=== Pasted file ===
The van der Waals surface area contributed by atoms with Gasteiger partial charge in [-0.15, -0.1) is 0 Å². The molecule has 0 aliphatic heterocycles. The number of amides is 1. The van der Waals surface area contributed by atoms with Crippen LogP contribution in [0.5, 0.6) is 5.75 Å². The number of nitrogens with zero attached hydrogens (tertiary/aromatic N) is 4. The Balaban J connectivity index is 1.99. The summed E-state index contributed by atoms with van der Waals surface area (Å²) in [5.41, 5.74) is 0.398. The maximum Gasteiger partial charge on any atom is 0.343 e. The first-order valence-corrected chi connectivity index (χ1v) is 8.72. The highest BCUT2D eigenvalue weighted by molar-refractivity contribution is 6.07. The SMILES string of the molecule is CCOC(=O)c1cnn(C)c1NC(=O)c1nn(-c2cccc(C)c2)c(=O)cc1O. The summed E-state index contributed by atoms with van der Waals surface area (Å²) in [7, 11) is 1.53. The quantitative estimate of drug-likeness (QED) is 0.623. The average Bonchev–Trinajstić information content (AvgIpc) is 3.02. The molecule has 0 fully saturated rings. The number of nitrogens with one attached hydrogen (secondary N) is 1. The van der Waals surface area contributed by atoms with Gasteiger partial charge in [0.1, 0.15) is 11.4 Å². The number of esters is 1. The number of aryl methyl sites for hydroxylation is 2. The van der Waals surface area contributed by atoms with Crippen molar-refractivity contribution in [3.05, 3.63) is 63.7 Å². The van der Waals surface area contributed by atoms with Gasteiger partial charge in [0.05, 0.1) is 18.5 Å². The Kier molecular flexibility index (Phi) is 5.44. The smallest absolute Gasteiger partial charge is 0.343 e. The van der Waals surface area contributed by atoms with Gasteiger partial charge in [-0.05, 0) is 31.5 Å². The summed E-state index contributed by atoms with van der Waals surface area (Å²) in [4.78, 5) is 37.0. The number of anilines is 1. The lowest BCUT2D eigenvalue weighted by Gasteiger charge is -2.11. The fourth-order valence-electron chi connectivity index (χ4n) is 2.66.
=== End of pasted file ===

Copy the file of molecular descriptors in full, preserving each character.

The van der Waals surface area contributed by atoms with Gasteiger partial charge in [-0.15, -0.1) is 0 Å². The molecule has 0 aliphatic heterocycles. The number of amides is 1. The van der Waals surface area contributed by atoms with Crippen LogP contribution in [0.5, 0.6) is 5.75 Å². The number of nitrogens with zero attached hydrogens (tertiary/aromatic N) is 4. The Balaban J connectivity index is 1.99. The summed E-state index contributed by atoms with van der Waals surface area (Å²) in [5.41, 5.74) is 0.398. The maximum Gasteiger partial charge on any atom is 0.343 e. The first-order valence-corrected chi connectivity index (χ1v) is 8.72. The highest BCUT2D eigenvalue weighted by molar-refractivity contribution is 6.07. The SMILES string of the molecule is CCOC(=O)c1cnn(C)c1NC(=O)c1nn(-c2cccc(C)c2)c(=O)cc1O. The summed E-state index contributed by atoms with van der Waals surface area (Å²) in [7, 11) is 1.53. The quantitative estimate of drug-likeness (QED) is 0.623. The average Bonchev–Trinajstić information content (AvgIpc) is 3.02. The molecule has 0 fully saturated rings. The number of nitrogens with one attached hydrogen (secondary N) is 1. The van der Waals surface area contributed by atoms with Gasteiger partial charge in [0.1, 0.15) is 11.4 Å². The number of esters is 1. The number of aryl methyl sites for hydroxylation is 2. The van der Waals surface area contributed by atoms with Crippen molar-refractivity contribution in [3.05, 3.63) is 63.7 Å². The van der Waals surface area contributed by atoms with Gasteiger partial charge in [0.05, 0.1) is 18.5 Å². The Kier molecular flexibility index (Phi) is 5.44. The smallest absolute Gasteiger partial charge is 0.343 e. The van der Waals surface area contributed by atoms with Gasteiger partial charge in [-0.05, 0) is 31.5 Å². The summed E-state index contributed by atoms with van der Waals surface area (Å²) in [4.78, 5) is 37.0. The number of anilines is 1. The lowest BCUT2D eigenvalue weighted by Gasteiger charge is -2.11. The fourth-order valence-electron chi connectivity index (χ4n) is 2.66.